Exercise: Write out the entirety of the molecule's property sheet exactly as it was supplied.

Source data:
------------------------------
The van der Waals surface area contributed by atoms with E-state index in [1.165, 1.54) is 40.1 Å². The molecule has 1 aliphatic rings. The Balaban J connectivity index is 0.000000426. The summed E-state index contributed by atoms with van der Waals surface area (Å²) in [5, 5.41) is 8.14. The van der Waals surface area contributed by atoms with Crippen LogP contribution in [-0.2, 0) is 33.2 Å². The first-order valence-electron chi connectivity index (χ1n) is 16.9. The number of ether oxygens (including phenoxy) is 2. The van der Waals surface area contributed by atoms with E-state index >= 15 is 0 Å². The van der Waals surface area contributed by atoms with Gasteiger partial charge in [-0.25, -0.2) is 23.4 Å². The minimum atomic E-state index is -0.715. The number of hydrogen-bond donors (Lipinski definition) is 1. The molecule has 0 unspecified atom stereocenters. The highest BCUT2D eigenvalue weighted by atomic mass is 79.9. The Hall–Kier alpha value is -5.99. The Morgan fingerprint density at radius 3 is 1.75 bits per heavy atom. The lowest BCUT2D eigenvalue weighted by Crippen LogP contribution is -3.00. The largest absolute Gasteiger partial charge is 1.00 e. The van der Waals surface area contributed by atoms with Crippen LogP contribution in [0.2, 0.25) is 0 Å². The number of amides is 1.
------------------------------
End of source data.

The van der Waals surface area contributed by atoms with E-state index in [1.165, 1.54) is 40.1 Å². The molecule has 1 aliphatic rings. The Balaban J connectivity index is 0.000000426. The summed E-state index contributed by atoms with van der Waals surface area (Å²) in [5, 5.41) is 8.14. The van der Waals surface area contributed by atoms with Crippen LogP contribution in [-0.2, 0) is 33.2 Å². The first-order valence-electron chi connectivity index (χ1n) is 16.9. The number of ether oxygens (including phenoxy) is 2. The van der Waals surface area contributed by atoms with E-state index >= 15 is 0 Å². The van der Waals surface area contributed by atoms with Gasteiger partial charge in [-0.25, -0.2) is 23.4 Å². The minimum atomic E-state index is -0.715. The number of hydrogen-bond donors (Lipinski definition) is 1. The molecule has 0 unspecified atom stereocenters. The highest BCUT2D eigenvalue weighted by atomic mass is 79.9. The Hall–Kier alpha value is -5.99. The Morgan fingerprint density at radius 3 is 1.75 bits per heavy atom. The lowest BCUT2D eigenvalue weighted by Crippen LogP contribution is -3.00. The largest absolute Gasteiger partial charge is 1.00 e. The van der Waals surface area contributed by atoms with Crippen LogP contribution in [0.2, 0.25) is 0 Å². The number of amides is 1.